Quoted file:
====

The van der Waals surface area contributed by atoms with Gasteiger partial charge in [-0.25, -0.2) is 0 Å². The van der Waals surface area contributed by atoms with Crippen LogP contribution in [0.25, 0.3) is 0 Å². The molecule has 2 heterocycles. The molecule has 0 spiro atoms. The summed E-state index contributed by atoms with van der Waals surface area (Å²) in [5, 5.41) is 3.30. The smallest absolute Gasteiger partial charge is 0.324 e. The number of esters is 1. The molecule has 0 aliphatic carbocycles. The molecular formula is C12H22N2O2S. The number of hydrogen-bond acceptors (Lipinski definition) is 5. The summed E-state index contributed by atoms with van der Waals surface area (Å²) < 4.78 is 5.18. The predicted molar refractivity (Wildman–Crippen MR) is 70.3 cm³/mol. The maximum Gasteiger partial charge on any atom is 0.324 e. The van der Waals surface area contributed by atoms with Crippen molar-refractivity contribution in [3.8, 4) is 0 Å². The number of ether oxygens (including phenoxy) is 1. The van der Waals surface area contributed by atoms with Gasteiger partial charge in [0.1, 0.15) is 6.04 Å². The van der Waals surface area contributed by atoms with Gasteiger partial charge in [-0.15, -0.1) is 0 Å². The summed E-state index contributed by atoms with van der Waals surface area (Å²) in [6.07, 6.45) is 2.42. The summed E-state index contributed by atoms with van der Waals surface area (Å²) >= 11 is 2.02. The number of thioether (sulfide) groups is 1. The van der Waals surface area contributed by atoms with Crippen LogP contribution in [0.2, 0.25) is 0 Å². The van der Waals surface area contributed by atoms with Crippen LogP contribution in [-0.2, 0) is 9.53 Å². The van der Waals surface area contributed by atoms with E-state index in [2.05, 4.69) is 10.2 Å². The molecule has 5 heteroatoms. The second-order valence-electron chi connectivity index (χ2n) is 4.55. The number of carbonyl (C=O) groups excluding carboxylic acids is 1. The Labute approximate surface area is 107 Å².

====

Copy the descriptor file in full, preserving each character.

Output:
The van der Waals surface area contributed by atoms with Gasteiger partial charge in [-0.25, -0.2) is 0 Å². The van der Waals surface area contributed by atoms with Crippen LogP contribution in [0.25, 0.3) is 0 Å². The molecule has 2 heterocycles. The molecule has 0 spiro atoms. The summed E-state index contributed by atoms with van der Waals surface area (Å²) in [5, 5.41) is 3.30. The smallest absolute Gasteiger partial charge is 0.324 e. The number of esters is 1. The molecule has 0 aliphatic carbocycles. The molecular formula is C12H22N2O2S. The number of hydrogen-bond acceptors (Lipinski definition) is 5. The summed E-state index contributed by atoms with van der Waals surface area (Å²) < 4.78 is 5.18. The predicted molar refractivity (Wildman–Crippen MR) is 70.3 cm³/mol. The maximum Gasteiger partial charge on any atom is 0.324 e. The van der Waals surface area contributed by atoms with Crippen molar-refractivity contribution in [3.8, 4) is 0 Å². The number of ether oxygens (including phenoxy) is 1. The van der Waals surface area contributed by atoms with Gasteiger partial charge in [0.1, 0.15) is 6.04 Å². The van der Waals surface area contributed by atoms with Gasteiger partial charge in [-0.15, -0.1) is 0 Å². The summed E-state index contributed by atoms with van der Waals surface area (Å²) in [6.07, 6.45) is 2.42. The summed E-state index contributed by atoms with van der Waals surface area (Å²) >= 11 is 2.02. The number of thioether (sulfide) groups is 1. The van der Waals surface area contributed by atoms with Crippen LogP contribution in [0.2, 0.25) is 0 Å². The van der Waals surface area contributed by atoms with Crippen LogP contribution in [-0.2, 0) is 9.53 Å². The van der Waals surface area contributed by atoms with E-state index in [2.05, 4.69) is 10.2 Å². The molecule has 5 heteroatoms. The second-order valence-electron chi connectivity index (χ2n) is 4.55. The number of carbonyl (C=O) groups excluding carboxylic acids is 1. The Labute approximate surface area is 107 Å².